By Ma. Teresa T. Ledesma, 13 February 2014
"ONE Vision, One Identity, One Community" -- that is the ASEAN goal.
On Aug. 8, 1967, over 46 years ago, the foreign ministers of five small countries in Southeast Asia -- the Philippines, Thailand, Indonesia, Singapore and Malaysia -- signed a document in Bangkok, Thailand which led to the establishment of the Association of Southeast Asian Nations. The ASEAN has since expanded to include the Kingdom of Brunei Darussalam, Cambodia, Lao People’s Democratic Republic (formerly Laos), Myanmar (formerly Burma) and Vietnam.
The goal of the ASEAN then was (and still is) to promote economic, social, cultural, technical and educational cooperation among member countries. The ASEAN likewise sought to promote regional peace and stability through abiding respect for justice and the rule of law as well as adherence to the principles of the United Nations Charter.
Consistent with these objectives, in 2007, the ASEAN Leaders resolved to make the region a formidable economic force geared to meet the challenges of the European and Northern American markets. To do this, the ASEAN Leaders penned the Declaration of the ASEAN Economic Community (AEC) Blueprint, a master plan which identifies concrete integration measures, timelines and targets, and reinforces commitments for compliance.
Under the agreement, each ASEAN member country undertakes to abide by and implement the AEC Blueprint by 2015 with the view of transforming the ASEAN into a single market and production base, a highly competitive economic region, with equitable economic development, and a region fully integrated into the global economy. Pursuant to the AEC Blueprint, the Philippines and other member countries agreed to liberalize the following areas in finance:
• capital market trading for own account or for account of customers,
• participation in issues of all kinds of securities (subject to constitutional and legislative limitations),
• asset management, and
• settlement and clearing services for financial assets.
Taking an early lead last April 1, Malaysia, Singapore and Thailand adopted the ASEAN Disclosure Standards Scheme ("Scheme") for multi-jurisdiction offerings of equity and plain debt securities in the ASEAN jurisdictions. The Scheme is aimed at facilitating fundraising activities and enhancing investment opportunities within the ASEAN capital markets. Issuers in the covered countries offering equity or plain debt securities will only need to comply with a uniform set of disclosure standards for prospectuses, known as the ASEAN Disclosure Standards. The Scheme operates on an opt-in basis, i.e., ASEAN members may adopt the Scheme as and when they are ready to do so. Insofar as the Philippines is concerned, the Securities and Exchange Commission (SEC) started consultations on the Scheme last November and has since posted the rules on debt and equity listings on its Web site.With regard to the Bangko Sentral ng Pilipinas (BSP), the Monetary Board further liberalized the country’s foreign exchange regulations to prepare the Philippines for the anticipated integration of the Southeast Asian economies in 2015.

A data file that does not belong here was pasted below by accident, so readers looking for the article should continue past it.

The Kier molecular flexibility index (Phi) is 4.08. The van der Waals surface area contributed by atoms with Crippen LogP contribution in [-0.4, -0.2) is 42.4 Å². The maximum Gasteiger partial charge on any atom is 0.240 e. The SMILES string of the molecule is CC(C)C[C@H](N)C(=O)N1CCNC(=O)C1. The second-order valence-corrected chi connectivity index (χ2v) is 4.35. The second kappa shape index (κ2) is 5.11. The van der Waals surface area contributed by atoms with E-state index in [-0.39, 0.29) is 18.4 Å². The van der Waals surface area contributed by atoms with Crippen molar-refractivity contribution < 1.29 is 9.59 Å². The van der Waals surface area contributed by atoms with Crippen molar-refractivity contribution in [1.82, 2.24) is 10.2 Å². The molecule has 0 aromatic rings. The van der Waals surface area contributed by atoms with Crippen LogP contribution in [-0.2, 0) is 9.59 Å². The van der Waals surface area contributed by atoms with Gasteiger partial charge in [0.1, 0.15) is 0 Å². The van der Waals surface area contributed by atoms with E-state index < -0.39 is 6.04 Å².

Under BSP Circular No. 815, non-resident issuers of securities listed on the Philippine Stock Exchange (PSE) are allowed to open peso accounts to hold the peso proceeds from their onshore sale of PSE-listed securities. To convert their peso proceeds into foreign currency, a non-resident issuer must apply for a BSP letter of authority and submit an application to purchase foreign exchange before the depository authorized agent bank can sell foreign currency equivalent to the peso proceeds held in the peso account of the non-resident issuer.
In line with this, BSP Circular No. 815 now allows Philippine custodian banks to register non-resident investments in PSE-listed equity securities issued by non-residents. This effectively means that non-residents can secure a Bangko Sentral Registration Document for their investments in non-resident listed equity securities, giving them access to purchase dollars from the Philippine banking system.
With the listing of non-resident equities in the Philippines, it is envisioned that trading in debt and equity securities by Philippine residents and non-residents will be more robust and bullish. Significantly, as in any financial transaction, tax follows by legal implication. Hence, the need for clear-cut tax guidelines, formulated through shareholder consultations, is vital and imperative, lest investors in Philippine capital markets be left speculating what rules to observe. By far, the task for the government has just begun. Maybe it is relevant to ask where the Philippines stands on the roadmap to creating an integrated ASEAN capital market. With 2015 less than a year away, will the government meet its timeline commitment under the AEC Blueprint? Let’s hope that the task does not end up to be a haystack of loose ends too colossal for the government to handle.
The author is a director at the tax services department of Isla Lipana & Co., the Philippine member firm of the PwC network. Readers may call (02) 845-2728 or e-mail the author at firstname.lastname@example.org for questions or feedback.The views or opinions presented in this article are solely those of the author and do not necessarily represent those of Isla Lipana & Co. The firm will not accept any liability arising from the article.